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What have we learned about reforms in child protection? Vesna Bosnjak.

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Presentation on theme: "What have we learned about reforms in child protection? Vesna Bosnjak."— Presentation transcript:

1 What have we learned about reforms in child protection? Vesna Bosnjak

2  Good practices in reordering child protection services  Good practices in regulating change processes  Overcoming specific constraints to deinstitutionalization  Campaigning for change in institutional culture and staff attitudes  Making change understandable to everybody  Wider system reforms  Good practices in reordering child protection services  Good practices in regulating change processes  Overcoming specific constraints to deinstitutionalization  Campaigning for change in institutional culture and staff attitudes  Making change understandable to everybody  Wider system reforms What we have learned about reforms in child protection:

3 Good practices in reordering child protection services  Institutions providing new services for their present service users and for their potential (future) service users  Statutory services (commissions, guardianship and social service departments, courts) overcoming duplications, adopting individual case management and gate keeping  Institutions providing new services for their present service users and for their potential (future) service users  Statutory services (commissions, guardianship and social service departments, courts) overcoming duplications, adopting individual case management and gate keeping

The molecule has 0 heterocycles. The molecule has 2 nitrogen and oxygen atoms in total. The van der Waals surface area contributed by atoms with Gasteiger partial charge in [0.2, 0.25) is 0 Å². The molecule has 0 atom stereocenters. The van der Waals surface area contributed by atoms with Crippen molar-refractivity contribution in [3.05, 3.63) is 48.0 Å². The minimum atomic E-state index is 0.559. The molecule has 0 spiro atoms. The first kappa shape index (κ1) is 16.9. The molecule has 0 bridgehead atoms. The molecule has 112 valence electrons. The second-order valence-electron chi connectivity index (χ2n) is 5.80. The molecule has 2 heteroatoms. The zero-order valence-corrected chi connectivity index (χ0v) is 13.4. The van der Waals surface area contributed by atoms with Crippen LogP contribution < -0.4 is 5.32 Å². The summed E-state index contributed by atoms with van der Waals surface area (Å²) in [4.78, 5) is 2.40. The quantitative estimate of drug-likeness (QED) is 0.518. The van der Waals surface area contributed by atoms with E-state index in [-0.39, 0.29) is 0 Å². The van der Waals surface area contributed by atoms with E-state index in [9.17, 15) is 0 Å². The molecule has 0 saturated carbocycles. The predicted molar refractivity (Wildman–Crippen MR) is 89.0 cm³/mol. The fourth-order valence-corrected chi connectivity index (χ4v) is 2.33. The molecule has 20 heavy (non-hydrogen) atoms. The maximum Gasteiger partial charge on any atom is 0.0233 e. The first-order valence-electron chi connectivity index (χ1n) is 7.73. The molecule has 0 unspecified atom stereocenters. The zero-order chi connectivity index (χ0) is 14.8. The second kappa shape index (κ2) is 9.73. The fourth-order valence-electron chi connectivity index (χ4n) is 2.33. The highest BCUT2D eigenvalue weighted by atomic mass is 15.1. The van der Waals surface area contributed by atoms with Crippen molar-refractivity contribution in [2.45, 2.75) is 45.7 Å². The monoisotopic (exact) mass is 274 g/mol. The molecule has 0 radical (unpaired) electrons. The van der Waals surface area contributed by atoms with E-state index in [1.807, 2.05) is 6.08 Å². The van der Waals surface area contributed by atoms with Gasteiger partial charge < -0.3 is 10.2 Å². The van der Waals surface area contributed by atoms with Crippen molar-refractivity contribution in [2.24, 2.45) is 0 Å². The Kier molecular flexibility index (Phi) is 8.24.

4 Good practices in reordering child protection services - cont.  NGOs accredited, sourced out and financed by the government to provide child protection services  All new services targeted primarily to accommodate children who should be prevented from entering institutions or should be returned either to their families and/or communities  NGOs accredited, sourced out and financed by the government to provide child protection services  All new services targeted primarily to accommodate children who should be prevented from entering institutions or should be returned either to their families and/or communities

5 Good practices in regulating change processes  Laws and bylaws define the mandate and standards for functioning of variety of services, dismiss the obsolete institutional mandates and practices and reallocate resources  Planning introduced as an obligatory means of system ’ s regulation with the same power as enactment and enforcement of the laws  Laws and bylaws define the mandate and standards for functioning of variety of services, dismiss the obsolete institutional mandates and practices and reallocate resources  Planning introduced as an obligatory means of system ’ s regulation with the same power as enactment and enforcement of the laws

6 Good practices in regulating change processes - cont.  Plans at national, regional and institutional levels defining quantitative targets over short, medium and long term, corresponding (re)allocation of resources, deadlines and accountabilities  Protocols and other type of guiding instruments for participation of different sectors in provision of complex services (children with disabilities, in conflict with law, child abuse, trafficking etc.)  Plans at national, regional and institutional levels defining quantitative targets over short, medium and long term, corresponding (re)allocation of resources, deadlines and accountabilities  Protocols and other type of guiding instruments for participation of different sectors in provision of complex services (children with disabilities, in conflict with law, child abuse, trafficking etc.)

7 Deinstitutionalization  Specific areas for deregulation, temporary regulation and enactment of new rules  Legal determinants of the institutional setup and functioning  Financial regulations, sources and flows  Administrative and technical guidelines  Specific areas for deregulation, temporary regulation and enactment of new rules  Legal determinants of the institutional setup and functioning  Financial regulations, sources and flows  Administrative and technical guidelines